B2G data sharing is a collaboration in which a company or other private organisation makes available its data (or insights) to the public sector (local, regional, national or EU) for a public interest purpose. This collaboration should take place in a secure, privacy-preserving, sustainable and ethical way. Data on traffic flows can give insights into mobility challenges as well as the economic development of cities, for example. Data from retailers, such as supermarkets, can help official statistical institutes establish a more accurate and comprehensive price index in a more efficient way. Data from sensors in cities can provide insights to predict tourist inflows or estimate pollution, and exchanges of data on transportation and cargo can ensure near-frictionless border control.
B2G data sharing has an enormous potential to help resolve many societal challenges, ranging from climate change through education and urban planning to the production of more accurate official statistics. It can help move to an evidence-driven model for policymaking, leading to better, more cost-efficient, fair and inclusive decisions. Leveraging private sector data also has an important role to play in achieving the UN Sustainable Development Goals and meeting the EU’s commitment to become the world’s first climate neutral continent by 2050.
Every day, the private sector produces a wealth of data in order to manufacture all sorts of goods, offer a wide range of services and make sure their businesses run smoothly. Certain types of data, such as behavioural data (e.g. mobile phone records, GPS location or social media data), are largely in the hands of the private sector. This private sector data can be crucial to better understand population movements, lifestyle changes, disease patterns and habits, for example, and, therefore, help the public sector in resolving societal challenges and contributing to general wellbeing.
Furthermore, the private sector intensively uses public infrastructures (e.g. private vehicles on public roads and railways). The public sector could benefit from private sector data on such public infrastructure use in order to improve public investment planning and management.
The value of data as an asset is not yet fully recognised, and public bodies frequently lack the know-how to identify valuable datasets as well as the capacity to process them. In addition, there are currently not enough incentives for businesses to share data with the public sector for the common good. There are also a number of other barriers, including a lack of professionals in the field, differences in legalisation between Member States, trust and security issues, ethical questions and the limited interoperability of datasets, amongst others. As a result, B2G data sharing can be a lengthy, uncertain process.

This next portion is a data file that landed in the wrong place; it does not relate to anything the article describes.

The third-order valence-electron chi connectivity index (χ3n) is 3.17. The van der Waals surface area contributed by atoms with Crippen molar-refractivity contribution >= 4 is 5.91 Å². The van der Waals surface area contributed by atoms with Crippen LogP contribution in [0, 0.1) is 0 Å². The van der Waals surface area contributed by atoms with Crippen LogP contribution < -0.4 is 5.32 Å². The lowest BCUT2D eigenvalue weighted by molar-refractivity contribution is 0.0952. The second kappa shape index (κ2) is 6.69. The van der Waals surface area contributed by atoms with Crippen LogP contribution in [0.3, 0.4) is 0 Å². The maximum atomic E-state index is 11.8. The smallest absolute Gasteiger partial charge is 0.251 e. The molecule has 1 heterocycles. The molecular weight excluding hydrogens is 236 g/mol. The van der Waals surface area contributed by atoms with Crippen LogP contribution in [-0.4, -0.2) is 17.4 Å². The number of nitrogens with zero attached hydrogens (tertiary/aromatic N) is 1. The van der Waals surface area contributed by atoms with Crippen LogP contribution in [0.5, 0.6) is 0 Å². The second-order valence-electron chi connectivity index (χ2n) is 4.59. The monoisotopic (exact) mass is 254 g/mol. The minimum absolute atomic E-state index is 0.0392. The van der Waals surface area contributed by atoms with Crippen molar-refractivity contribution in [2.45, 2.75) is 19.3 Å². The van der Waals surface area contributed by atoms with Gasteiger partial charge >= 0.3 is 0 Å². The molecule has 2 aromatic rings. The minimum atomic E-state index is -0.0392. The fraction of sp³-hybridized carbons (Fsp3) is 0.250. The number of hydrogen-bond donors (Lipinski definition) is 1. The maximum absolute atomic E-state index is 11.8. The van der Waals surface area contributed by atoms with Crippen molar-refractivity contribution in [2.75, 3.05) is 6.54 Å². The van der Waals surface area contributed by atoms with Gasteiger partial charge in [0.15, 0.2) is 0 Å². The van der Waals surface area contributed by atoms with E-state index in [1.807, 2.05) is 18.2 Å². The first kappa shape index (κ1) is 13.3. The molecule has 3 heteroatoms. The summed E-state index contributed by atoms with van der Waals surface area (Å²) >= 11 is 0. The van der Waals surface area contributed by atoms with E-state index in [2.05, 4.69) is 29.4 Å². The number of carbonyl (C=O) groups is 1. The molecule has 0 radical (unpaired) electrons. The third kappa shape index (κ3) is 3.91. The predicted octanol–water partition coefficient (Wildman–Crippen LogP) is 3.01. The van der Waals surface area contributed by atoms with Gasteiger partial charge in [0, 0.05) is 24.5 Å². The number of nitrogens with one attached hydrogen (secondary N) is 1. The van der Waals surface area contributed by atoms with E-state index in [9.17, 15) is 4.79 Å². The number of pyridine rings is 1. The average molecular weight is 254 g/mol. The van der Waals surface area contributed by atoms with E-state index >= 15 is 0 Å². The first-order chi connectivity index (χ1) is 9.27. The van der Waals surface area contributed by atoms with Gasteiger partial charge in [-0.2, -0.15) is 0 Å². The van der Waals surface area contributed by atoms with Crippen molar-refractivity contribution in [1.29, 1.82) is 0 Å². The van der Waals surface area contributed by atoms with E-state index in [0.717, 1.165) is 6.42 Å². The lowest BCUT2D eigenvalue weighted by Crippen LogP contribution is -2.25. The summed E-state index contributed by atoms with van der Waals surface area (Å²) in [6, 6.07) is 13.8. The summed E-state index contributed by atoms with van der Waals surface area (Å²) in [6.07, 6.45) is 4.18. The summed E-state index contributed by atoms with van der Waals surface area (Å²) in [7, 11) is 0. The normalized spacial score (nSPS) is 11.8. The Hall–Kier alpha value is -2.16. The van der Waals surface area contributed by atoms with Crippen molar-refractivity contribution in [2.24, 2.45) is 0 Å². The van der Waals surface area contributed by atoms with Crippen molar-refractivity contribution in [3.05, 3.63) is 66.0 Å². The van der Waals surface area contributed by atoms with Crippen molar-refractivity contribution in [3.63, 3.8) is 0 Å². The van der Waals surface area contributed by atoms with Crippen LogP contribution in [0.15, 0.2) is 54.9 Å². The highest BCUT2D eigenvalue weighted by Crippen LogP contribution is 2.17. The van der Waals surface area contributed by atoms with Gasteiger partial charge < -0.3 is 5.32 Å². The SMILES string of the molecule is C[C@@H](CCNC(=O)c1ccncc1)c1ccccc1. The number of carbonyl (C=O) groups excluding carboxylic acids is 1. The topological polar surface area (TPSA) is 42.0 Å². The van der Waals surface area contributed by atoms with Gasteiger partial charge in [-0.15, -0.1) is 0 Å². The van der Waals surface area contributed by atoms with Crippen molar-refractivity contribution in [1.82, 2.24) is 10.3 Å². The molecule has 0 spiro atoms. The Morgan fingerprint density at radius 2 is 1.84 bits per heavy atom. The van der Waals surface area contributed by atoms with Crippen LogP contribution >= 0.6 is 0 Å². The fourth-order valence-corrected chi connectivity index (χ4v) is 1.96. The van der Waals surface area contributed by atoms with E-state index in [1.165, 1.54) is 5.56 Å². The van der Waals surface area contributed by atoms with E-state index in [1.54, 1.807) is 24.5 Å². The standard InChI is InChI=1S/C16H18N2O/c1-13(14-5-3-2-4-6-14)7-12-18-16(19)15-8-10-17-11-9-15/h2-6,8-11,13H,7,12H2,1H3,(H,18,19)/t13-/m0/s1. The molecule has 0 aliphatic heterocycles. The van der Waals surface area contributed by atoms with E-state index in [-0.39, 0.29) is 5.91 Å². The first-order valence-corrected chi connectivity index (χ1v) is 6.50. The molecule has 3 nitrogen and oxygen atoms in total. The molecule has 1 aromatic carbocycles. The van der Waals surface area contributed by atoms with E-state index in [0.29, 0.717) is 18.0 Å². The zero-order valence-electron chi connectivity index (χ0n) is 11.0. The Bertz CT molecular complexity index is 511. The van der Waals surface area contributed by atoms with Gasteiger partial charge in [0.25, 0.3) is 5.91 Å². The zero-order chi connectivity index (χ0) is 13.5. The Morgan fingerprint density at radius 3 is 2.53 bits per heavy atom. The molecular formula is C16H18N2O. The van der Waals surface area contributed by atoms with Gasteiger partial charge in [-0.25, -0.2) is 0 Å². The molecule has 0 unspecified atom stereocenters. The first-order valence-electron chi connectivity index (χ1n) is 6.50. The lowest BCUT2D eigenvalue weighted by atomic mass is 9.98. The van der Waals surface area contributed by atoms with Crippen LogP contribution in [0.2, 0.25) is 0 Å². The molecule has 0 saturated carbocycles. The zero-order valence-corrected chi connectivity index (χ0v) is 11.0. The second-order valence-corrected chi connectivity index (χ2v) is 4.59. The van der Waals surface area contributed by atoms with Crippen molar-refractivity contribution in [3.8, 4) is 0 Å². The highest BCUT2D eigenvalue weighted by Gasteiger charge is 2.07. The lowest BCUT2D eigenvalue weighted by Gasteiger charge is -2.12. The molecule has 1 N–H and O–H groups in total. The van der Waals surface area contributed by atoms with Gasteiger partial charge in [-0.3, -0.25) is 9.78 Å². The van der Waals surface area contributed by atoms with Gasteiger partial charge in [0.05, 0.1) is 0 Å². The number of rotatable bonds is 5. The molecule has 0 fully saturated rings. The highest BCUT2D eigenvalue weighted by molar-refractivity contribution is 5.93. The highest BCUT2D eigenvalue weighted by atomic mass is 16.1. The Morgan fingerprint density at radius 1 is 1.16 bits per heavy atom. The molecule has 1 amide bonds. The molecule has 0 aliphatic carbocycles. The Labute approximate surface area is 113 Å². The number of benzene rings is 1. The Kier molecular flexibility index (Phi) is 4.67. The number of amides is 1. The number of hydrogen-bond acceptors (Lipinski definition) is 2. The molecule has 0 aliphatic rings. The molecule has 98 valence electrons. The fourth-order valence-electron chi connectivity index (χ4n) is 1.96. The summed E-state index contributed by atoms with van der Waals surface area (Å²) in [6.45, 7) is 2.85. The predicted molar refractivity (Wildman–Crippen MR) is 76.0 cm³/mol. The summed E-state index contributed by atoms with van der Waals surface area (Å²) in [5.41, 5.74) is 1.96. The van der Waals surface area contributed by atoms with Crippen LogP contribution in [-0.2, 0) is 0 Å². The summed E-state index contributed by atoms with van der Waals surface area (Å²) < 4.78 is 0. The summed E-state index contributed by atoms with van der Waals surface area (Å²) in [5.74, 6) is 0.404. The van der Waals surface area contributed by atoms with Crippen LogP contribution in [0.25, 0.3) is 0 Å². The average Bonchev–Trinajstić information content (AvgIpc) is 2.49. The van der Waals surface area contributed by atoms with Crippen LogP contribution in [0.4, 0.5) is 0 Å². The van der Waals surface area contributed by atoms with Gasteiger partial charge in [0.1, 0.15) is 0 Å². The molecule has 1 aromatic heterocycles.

The EU can help stimulate B2G data sharing by creating a common framework and by supporting activities that help overcome the barriers. As regards the framework, the EU could explore the creation of an EU legal framework to enable the development of fast, responsible and sustainable B2G data sharing. It could also help put in place the technical infrastructure to share data as well as ethical guidelines. As regards funding, the EU could for example support pilot B2G data-sharing partnerships in sandboxes for specific societal challenges. The EU could also help increase awareness on the potential of B2G data sharing and on the missed opportunity for Europe of not sharing data.
Key areas in which B2G data sharing can have a large impact include making health services more efficient and improving diagnosis, reacting faster in emergencies and natural or humanitarian disasters, enabling data access to public research institutes for the development of ethical artificial intelligence services, saving energy for a more sustainable society, improving mobility and creating smarter cities. Citizens – who produce valuable data and are the ultimate beneficiaries of B2G data sharing – should be involved in the choice of societal challenges that should be addressed through B2G data-sharing collaborations.
Huge amounts of data are produced every day by our smart phones and other connected devices, for example social media, digital transactions, GPS devices and other sensors. This data can reveal information that is critical to understanding patterns of societal behaviour and activities. In turn, these insights ultimately allow both the private and public sectors to take better decisions. For example, through mobile operator data, urgent evacuation operations can be organised more efficiently and those that remain in the affected area can be better assisted.
In certain cases, the public sector has access to the data itself, for example via data-sharing platforms (including application programming interfaces). In others, the public sector body does not access the data itself, but can still benefit from insights through performing queries on a database (held by the business or a trusted third party).
Companies can benefit from B2G data-sharing partnerships in various ways. Firstly, the company may benefit itself from the insights created through the data-sharing collaboration. Furthermore, the company’s data is not necessarily shared for free but may be against a fair compensation. In addition, contributing to the common good can be part of a company’s corporate social responsibility programme, and may be beneficial to its reputation. Other motivations include tax incentives, improved government services or public-recognition programmes to enhance a company’s reputation.